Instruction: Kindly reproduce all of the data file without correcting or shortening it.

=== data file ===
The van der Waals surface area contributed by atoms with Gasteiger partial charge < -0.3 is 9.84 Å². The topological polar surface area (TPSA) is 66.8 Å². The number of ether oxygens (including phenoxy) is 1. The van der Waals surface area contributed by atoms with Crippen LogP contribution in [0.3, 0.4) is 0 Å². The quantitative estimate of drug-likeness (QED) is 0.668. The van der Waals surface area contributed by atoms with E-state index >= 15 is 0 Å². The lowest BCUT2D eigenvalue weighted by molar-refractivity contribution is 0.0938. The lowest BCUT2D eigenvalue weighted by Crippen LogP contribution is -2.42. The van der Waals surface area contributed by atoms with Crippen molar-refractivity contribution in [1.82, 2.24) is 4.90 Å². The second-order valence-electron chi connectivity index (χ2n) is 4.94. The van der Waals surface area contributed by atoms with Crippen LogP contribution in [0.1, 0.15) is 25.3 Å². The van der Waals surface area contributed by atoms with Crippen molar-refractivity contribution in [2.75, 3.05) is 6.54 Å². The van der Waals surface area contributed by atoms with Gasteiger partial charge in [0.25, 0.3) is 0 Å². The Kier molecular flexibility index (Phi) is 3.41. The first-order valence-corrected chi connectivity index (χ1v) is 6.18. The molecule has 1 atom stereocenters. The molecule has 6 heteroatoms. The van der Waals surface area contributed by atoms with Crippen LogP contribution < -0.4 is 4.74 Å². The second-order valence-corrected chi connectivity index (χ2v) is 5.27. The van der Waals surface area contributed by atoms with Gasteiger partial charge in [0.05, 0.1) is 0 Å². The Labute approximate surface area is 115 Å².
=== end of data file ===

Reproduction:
The van der Waals surface area contributed by atoms with Gasteiger partial charge < -0.3 is 9.84 Å². The topological polar surface area (TPSA) is 66.8 Å². The number of ether oxygens (including phenoxy) is 1. The van der Waals surface area contributed by atoms with Crippen LogP contribution in [0.3, 0.4) is 0 Å². The quantitative estimate of drug-likeness (QED) is 0.668. The van der Waals surface area contributed by atoms with E-state index >= 15 is 0 Å². The lowest BCUT2D eigenvalue weighted by molar-refractivity contribution is 0.0938. The lowest BCUT2D eigenvalue weighted by Crippen LogP contribution is -2.42. The van der Waals surface area contributed by atoms with Crippen molar-refractivity contribution in [1.82, 2.24) is 4.90 Å². The second-order valence-electron chi connectivity index (χ2n) is 4.94. The van der Waals surface area contributed by atoms with Crippen LogP contribution in [0.1, 0.15) is 25.3 Å². The van der Waals surface area contributed by atoms with Crippen molar-refractivity contribution in [2.75, 3.05) is 6.54 Å². The van der Waals surface area contributed by atoms with Gasteiger partial charge in [0.25, 0.3) is 0 Å². The Kier molecular flexibility index (Phi) is 3.41. The first-order valence-corrected chi connectivity index (χ1v) is 6.18. The molecule has 1 atom stereocenters. The molecule has 6 heteroatoms. The van der Waals surface area contributed by atoms with Crippen LogP contribution < -0.4 is 4.74 Å². The second-order valence-corrected chi connectivity index (χ2v) is 5.27. The van der Waals surface area contributed by atoms with Gasteiger partial charge in [0.05, 0.1) is 0 Å². The Labute approximate surface area is 115 Å².